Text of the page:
Dan Snow, the most recognised of our ‘popular historians’, claimed that an ‘epochal reverse’ had taken place when the City lost its financial dominance this week, per Bloomberg. As the combined value of British shares on the London Stock Exchange slumped against the CAC-40, Snow chose to draw some absurd historical allusions to emphasise how Brexit Britain had fallen behind its rivals insulated in the European Union. Among the most trite was the claim that ‘the Luftwaffe set fire to the London Stock Exchange in 1940 and then blasted it with the shockwave of a supersonic missile in 1945 and still did less damage to it than we did.’
This banal historical comparison is very much suited to Twitter and the superficial kind of debate that it is home to. Throgmorton Street did take a battering from Hitler’s bombers in WW2, but the damage was symbolic. Of course Snow knew this when he sent out his ‘Tweet’. Appealing to his ‘FBPE’ (standing for ‘Follow Back Pro EU’) crowd was at the top of his agenda. But it would be a mistake to ascribe an ounce of merit to his statement. The City’s historical dominance can be attributed to the preponderance of huge oil, mineral and financial companies that are based in Britain. In the irresponsible zero-interest rate environment Europe has cocooned itself in since 2008, it is no surprise that companies listed on the London Stock Exchange – most obviously banks – have struggled to perform against their rivals in Paris. Dull utility giants such as Centrica simply cannot compete against empires of luxury goods such as Bernard Arnault’s LVMH, supported by the unusually strong dollar.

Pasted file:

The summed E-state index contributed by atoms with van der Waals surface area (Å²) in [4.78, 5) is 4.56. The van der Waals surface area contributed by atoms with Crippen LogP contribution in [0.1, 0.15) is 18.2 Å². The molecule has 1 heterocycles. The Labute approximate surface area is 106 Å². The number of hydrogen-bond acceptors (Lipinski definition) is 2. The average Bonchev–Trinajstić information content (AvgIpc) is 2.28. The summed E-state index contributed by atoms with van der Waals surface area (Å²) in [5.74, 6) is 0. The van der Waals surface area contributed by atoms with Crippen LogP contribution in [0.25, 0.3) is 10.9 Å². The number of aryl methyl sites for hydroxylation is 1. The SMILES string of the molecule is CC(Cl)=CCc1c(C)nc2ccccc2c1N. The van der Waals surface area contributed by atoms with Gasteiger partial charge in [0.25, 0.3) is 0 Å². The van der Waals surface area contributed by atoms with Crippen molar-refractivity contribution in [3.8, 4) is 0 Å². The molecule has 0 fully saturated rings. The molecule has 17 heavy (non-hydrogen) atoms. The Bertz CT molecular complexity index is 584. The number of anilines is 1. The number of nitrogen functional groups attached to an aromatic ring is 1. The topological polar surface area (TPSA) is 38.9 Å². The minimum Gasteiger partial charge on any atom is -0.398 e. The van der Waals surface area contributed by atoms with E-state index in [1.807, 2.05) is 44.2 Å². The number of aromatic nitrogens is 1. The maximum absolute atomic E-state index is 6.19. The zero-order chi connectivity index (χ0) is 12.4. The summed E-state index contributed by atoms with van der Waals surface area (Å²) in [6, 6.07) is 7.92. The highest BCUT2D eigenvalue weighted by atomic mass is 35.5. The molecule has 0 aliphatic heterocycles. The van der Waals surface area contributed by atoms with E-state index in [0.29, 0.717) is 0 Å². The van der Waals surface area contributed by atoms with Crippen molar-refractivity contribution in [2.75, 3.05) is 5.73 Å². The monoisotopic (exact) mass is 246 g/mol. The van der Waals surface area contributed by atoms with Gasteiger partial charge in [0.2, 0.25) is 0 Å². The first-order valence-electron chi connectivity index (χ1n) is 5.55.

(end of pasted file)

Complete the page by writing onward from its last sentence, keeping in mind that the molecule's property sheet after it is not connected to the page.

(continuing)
Snow ignores all of this context. He also ignores the salient fact that the City was again rated second only to New York as the best financial centre in the world in March. The stagnation of Paris, Amsterdam and Frankfurt persisted as they failed to even breach the top ten in Z/Yen’s index. Project Fear’s prediction in 2016 that Brexit would signal the end of London’s financial dominance has been proven to be – so far – nothing more than delirium.
As one of the nation’s most recognised historians, we should at least hold Snow to the low standard of not making ridiculous comparisons. Yet he continued to stoop low in a series of anti-Brexit follow-ups, cherry-picking evidence to dish out smug servings to his awaiting virtual echo-chamber. As one example, Snow derided the ‘Take Back Control’ slogan with a proclamation that Dublin could ‘smell the cash’ as Barclays became Ireland’s largest bank. The European Union does not constitute the financial cornucopia that Snow implies, however. In fact, this year British banks made more profit than French rivals for the first time since 2015 – despite desperate efforts by the European Central Bank to shift jobs out of London.
Self-satisfied opining does not end with Snow. In the wake of the high Consumer Price Index (CPI) report, Sir Simon Schama posed that ‘core drivers of inflation are not just energy prices but food prices – latter directly impacted by Brexit’. This is an example of wonderfully lazy linkage between Brexit and an unrelated global issue. Indeed, food inflation in the CPI stands at 16.2% in the United Kingdom, compared to 13.5% in Italy and 20.3% in Germany. The gargantuan German figure is almost double their overall inflation rate, far surpassing an equivalent comparison in Britain. Patently, Brexit is not at fault for what has been caused in large part by the Ukraine War.